2. The day we begin the unit, I'll only assign the cloze reading to the students. I'll set a timer for 10 or 15 minutes, and let them complete it and submit it to me.
3. Then we'll go over the answers together. There are all kinds of ways for me to know if they actually tried or just put down anything down, not the least of which is that I'll have their submitted answers. I also like to "cyber stalk" them while they're working. You can read about how to do that HERE.
4. Then we'll play QUIZ-QUIZ TRADE or QUIZLET LIVE.
I've advocated a 3-3-3 Station Rotation Model in the past. I like it--it's simple. It enables flex-grouping and differentiation. It allows the teacher to give students more individual attention. You can find out more about the Station Rotation Model HERE.
I plan to use it as a way to avoid turning computers into book work substitutes. But--and this is important--only ONE of my stations will use technology. I know, I know, I know--that's not what I said last time, but now all of my students will have their own device. They need something different at each station--moving locations is part of it, and what's the point in moving if they can just access everything on their devices?
*A work around for this if, say, you want the task cards at station 2 to be digital, or you want to give virtual notes at one station and a virtual tour at the other, is to have a link or QR Code to the activity (the website--your screencastify on YouTube or linked to your Google Drive). If you have digital handouts for these, you can assign them in Classroom or via email, but they should have to move to get the link that goes with it.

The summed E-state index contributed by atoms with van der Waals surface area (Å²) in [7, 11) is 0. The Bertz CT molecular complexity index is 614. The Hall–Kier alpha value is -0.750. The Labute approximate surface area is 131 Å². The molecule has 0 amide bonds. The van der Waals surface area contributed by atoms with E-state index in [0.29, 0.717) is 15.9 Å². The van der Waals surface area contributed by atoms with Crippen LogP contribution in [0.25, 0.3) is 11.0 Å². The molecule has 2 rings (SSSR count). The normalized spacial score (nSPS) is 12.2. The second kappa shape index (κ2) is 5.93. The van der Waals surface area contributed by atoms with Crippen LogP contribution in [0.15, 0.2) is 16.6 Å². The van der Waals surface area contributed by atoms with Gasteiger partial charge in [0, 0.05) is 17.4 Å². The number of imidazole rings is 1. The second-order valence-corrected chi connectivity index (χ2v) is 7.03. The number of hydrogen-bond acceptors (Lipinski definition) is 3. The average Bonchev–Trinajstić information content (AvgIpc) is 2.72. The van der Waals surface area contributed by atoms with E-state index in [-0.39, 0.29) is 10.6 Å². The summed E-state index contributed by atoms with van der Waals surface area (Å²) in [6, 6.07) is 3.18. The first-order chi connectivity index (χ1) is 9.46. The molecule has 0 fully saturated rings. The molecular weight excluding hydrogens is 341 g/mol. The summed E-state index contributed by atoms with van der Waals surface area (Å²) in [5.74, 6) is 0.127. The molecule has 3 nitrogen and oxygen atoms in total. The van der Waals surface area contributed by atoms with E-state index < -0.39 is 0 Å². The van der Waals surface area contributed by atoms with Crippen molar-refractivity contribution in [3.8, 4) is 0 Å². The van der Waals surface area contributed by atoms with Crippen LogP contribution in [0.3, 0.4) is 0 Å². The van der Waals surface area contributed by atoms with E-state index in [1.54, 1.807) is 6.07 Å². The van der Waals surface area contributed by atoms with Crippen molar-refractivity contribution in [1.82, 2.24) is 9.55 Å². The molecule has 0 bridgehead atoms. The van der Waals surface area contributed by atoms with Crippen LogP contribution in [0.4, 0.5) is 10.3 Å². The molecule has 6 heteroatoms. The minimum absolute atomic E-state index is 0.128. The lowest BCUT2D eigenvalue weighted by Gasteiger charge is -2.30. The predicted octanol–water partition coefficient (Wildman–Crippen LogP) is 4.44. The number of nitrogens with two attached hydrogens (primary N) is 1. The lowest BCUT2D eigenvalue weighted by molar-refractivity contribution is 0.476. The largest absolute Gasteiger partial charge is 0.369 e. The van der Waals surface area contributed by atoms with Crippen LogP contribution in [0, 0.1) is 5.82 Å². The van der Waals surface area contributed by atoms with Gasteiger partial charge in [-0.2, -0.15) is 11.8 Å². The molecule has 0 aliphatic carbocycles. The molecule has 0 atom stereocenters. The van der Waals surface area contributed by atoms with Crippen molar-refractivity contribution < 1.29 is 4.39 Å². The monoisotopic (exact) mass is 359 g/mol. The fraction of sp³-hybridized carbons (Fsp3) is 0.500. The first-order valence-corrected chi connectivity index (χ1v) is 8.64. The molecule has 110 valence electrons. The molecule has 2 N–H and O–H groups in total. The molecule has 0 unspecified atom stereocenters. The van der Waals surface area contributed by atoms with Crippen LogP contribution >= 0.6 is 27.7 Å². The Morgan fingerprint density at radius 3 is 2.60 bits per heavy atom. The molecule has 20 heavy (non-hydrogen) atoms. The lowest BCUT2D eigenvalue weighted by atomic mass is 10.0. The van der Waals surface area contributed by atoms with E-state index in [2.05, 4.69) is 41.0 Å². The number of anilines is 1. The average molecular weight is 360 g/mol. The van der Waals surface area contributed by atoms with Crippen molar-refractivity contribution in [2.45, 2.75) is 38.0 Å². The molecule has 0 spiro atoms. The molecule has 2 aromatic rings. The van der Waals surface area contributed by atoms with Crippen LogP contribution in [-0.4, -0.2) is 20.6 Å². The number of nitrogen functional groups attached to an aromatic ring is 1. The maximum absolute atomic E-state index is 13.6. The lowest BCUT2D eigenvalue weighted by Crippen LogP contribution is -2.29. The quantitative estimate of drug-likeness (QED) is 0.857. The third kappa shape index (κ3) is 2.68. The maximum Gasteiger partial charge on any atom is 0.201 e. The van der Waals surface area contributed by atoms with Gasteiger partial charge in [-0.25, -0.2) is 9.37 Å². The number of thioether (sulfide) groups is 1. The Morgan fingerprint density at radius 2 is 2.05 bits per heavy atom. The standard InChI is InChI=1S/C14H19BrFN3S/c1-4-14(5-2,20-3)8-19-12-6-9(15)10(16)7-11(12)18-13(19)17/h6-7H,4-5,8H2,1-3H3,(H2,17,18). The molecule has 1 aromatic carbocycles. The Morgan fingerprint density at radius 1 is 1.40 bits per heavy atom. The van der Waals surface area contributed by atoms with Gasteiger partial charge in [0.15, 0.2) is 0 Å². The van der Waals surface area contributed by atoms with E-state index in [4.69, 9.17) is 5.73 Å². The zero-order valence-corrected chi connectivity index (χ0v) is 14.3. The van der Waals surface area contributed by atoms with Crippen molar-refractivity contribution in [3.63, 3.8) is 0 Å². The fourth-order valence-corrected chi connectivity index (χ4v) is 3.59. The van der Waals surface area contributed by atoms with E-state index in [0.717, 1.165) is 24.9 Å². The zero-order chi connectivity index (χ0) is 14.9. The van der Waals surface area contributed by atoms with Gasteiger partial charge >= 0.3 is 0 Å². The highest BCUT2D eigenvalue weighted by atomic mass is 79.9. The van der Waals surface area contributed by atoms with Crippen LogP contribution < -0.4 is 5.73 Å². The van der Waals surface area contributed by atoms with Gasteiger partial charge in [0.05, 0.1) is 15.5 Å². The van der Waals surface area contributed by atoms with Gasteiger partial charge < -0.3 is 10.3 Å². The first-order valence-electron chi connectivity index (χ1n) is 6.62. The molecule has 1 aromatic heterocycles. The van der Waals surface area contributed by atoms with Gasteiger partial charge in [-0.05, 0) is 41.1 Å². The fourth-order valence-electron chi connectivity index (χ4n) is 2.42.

Here's an example of what I might do:
Station 1: Technology Station, for example: virtual notes, virtual tours, digital interactive notebook activity
Station 2: No Technology (*or see suggestion above) for example: task cards, foldables, cartoons, puzzles
Station 3: Teacher Led--some type of remediation or enrichment
End of Class: Formative Assessment
Games require thinking and interaction. They can help students review or learn material, but they also promote cooperation and collegial competition. In other words, they build social skills. When students are playing games with each other, even if the games are on the computer, they are not isolated.
They don't have to be lengthy games or take much prep. For games like this, I highly recommend becoming familiar with a few Kagan Structures. You can read about five to get started with HERE. They are quick, they break up your lessons, and they get students talking (hopefully about what you want them to :)).
I'm not a huge fan of whole class games because some of the students just don't participate. I prefer partner and small group games because they force everyone to participate (generally). Check out this video to see some that I made for Google Drive that are easy to assign in Classroom and can be played in small groups.
You can check out the games HERE.
How are you planning for effective instruction in a 1:1 Classroom? Leave a comment below to let me know!